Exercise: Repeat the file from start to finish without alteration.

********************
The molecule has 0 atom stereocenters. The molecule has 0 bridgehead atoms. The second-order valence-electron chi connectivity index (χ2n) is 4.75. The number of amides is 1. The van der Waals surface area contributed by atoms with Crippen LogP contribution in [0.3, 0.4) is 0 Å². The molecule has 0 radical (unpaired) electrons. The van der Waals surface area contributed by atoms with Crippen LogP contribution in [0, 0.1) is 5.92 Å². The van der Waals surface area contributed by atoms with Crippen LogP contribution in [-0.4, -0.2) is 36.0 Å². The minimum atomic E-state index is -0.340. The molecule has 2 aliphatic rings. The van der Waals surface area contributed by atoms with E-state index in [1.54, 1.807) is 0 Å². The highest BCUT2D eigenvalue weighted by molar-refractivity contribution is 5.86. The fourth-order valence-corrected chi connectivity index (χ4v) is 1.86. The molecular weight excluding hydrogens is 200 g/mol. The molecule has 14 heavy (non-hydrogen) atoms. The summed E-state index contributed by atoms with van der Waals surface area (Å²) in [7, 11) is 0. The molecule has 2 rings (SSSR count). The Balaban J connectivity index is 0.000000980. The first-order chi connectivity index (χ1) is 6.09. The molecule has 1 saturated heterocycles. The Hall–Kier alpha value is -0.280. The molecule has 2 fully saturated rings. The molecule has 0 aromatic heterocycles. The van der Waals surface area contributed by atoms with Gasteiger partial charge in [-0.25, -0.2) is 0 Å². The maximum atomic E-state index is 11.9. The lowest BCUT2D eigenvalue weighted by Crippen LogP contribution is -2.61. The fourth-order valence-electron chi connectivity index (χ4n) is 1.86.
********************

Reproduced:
The molecule has 0 atom stereocenters. The molecule has 0 bridgehead atoms. The second-order valence-electron chi connectivity index (χ2n) is 4.75. The number of amides is 1. The van der Waals surface area contributed by atoms with Crippen LogP contribution in [0.3, 0.4) is 0 Å². The molecule has 0 radical (unpaired) electrons. The van der Waals surface area contributed by atoms with Crippen LogP contribution in [0, 0.1) is 5.92 Å². The van der Waals surface area contributed by atoms with Crippen LogP contribution in [-0.4, -0.2) is 36.0 Å². The minimum atomic E-state index is -0.340. The molecule has 2 aliphatic rings. The van der Waals surface area contributed by atoms with E-state index in [1.54, 1.807) is 0 Å². The highest BCUT2D eigenvalue weighted by molar-refractivity contribution is 5.86. The fourth-order valence-corrected chi connectivity index (χ4v) is 1.86. The molecular weight excluding hydrogens is 200 g/mol. The molecule has 14 heavy (non-hydrogen) atoms. The summed E-state index contributed by atoms with van der Waals surface area (Å²) in [7, 11) is 0. The molecule has 2 rings (SSSR count). The Balaban J connectivity index is 0.000000980. The first-order chi connectivity index (χ1) is 6.09. The molecule has 1 saturated heterocycles. The Hall–Kier alpha value is -0.280. The molecule has 2 fully saturated rings. The molecule has 0 aromatic heterocycles. The van der Waals surface area contributed by atoms with Gasteiger partial charge in [-0.25, -0.2) is 0 Å². The maximum atomic E-state index is 11.9. The lowest BCUT2D eigenvalue weighted by Crippen LogP contribution is -2.61. The fourth-order valence-electron chi connectivity index (χ4n) is 1.86.